Summit County Council to host property tax presentation
There was a 58% increase in the sale prices of single-family homes in Summit County last fiscal year
The Summit County assessor, auditor and treasurer will appear before the Summit County Council next week to discuss property taxes amid homeowners’ concerns.
The presentation will outline the assessment process and why property taxes are going up for many county residents. Public comment will be taken in-person and via Zoom after the discussion.
“I know you’ve been hearing a lot from community members, I’m sure, about their property tax notices. We’re working to get something on your agenda next week where we can have a briefing from all of the elected offices involved in that process to help share with the community about how that works,” said Janna Young, the interim county manager, on Wednesday.
There was a 58% increase in the sale prices of single-family homes in Summit County in fiscal year 2021 and an additional 11% growth in fiscal year 2022, according to county officials.
But as property values increase, so do taxes.
County data found a Coalville residence valued at $727,573 paid $994.01 in property taxes in 2021. This year, the home was valued at over $1.4 million, causing taxes to increase to around $1,000.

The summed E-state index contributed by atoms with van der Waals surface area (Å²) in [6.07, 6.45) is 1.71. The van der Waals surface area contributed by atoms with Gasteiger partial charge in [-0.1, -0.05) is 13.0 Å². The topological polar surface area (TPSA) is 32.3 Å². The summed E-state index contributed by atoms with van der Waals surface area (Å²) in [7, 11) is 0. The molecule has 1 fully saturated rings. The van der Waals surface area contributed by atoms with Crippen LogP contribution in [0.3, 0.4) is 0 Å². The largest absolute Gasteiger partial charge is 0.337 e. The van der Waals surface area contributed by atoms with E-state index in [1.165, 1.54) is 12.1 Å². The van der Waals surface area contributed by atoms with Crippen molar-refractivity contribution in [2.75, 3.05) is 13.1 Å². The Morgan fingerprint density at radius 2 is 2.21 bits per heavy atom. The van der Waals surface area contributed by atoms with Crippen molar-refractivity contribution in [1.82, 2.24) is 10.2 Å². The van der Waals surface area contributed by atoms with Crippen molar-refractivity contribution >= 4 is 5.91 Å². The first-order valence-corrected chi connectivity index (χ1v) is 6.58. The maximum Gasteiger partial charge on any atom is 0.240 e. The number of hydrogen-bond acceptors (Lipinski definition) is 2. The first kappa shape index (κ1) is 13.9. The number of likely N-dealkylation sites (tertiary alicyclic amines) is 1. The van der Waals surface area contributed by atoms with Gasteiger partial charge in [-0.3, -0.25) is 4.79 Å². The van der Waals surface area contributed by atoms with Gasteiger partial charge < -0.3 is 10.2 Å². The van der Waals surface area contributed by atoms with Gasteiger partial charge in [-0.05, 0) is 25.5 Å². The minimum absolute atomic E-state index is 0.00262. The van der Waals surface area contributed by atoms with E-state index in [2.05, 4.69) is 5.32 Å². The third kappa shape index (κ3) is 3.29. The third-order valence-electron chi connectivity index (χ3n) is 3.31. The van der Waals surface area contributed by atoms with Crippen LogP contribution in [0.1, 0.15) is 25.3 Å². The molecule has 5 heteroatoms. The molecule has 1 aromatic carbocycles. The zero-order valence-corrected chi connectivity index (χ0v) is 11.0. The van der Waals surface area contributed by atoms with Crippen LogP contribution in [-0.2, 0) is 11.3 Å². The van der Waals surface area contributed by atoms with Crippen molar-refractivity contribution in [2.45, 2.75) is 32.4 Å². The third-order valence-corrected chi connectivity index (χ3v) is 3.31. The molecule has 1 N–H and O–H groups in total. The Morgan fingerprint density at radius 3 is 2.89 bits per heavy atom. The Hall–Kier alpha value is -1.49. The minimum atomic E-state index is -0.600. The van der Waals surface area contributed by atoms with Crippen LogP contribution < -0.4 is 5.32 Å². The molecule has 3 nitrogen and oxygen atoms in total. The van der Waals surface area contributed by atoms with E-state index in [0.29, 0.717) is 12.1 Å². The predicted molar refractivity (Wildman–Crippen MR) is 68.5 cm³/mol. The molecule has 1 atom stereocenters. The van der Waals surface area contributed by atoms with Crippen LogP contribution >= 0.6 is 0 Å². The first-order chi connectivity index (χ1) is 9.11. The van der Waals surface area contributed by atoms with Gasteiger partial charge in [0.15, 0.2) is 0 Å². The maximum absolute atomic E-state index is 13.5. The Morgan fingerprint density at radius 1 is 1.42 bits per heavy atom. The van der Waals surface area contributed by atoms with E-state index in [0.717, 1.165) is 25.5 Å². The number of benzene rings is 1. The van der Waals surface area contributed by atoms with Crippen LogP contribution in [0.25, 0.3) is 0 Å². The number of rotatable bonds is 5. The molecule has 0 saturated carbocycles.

The notices that have arrived in mailboxes are not bills, but announcements of how property values have been assessed. Appeals can be filed through the Board of Equalization until 5 p.m. on Sept. 15. Visit http://www.summitcounty.org/BOE for more information. Final tax bills will be mailed in October.
County Councilor Roger Armstrong suggested presenters provide a sample tax bill that itemizes where the increases are coming from.
‘This year, the county, I don’t believe, raised anything in our taxes. When I looked at mine, the biggest line item was the school district, as I recall. There might have been a small increase for the fire district – and I live in Park City, so mine is going to be different from other areas of the county,” he said.
The property tax presentation is scheduled from 5 to 6 p.m. on Wednesday, Aug. 10 at the Richins Building, 1885 W. Ute Blvd in Park City.
While the governor touted state initiatives, members of the public questioned what Cox is doing to help with issues such as the labor shortage and affordable housing, open space, water and education.
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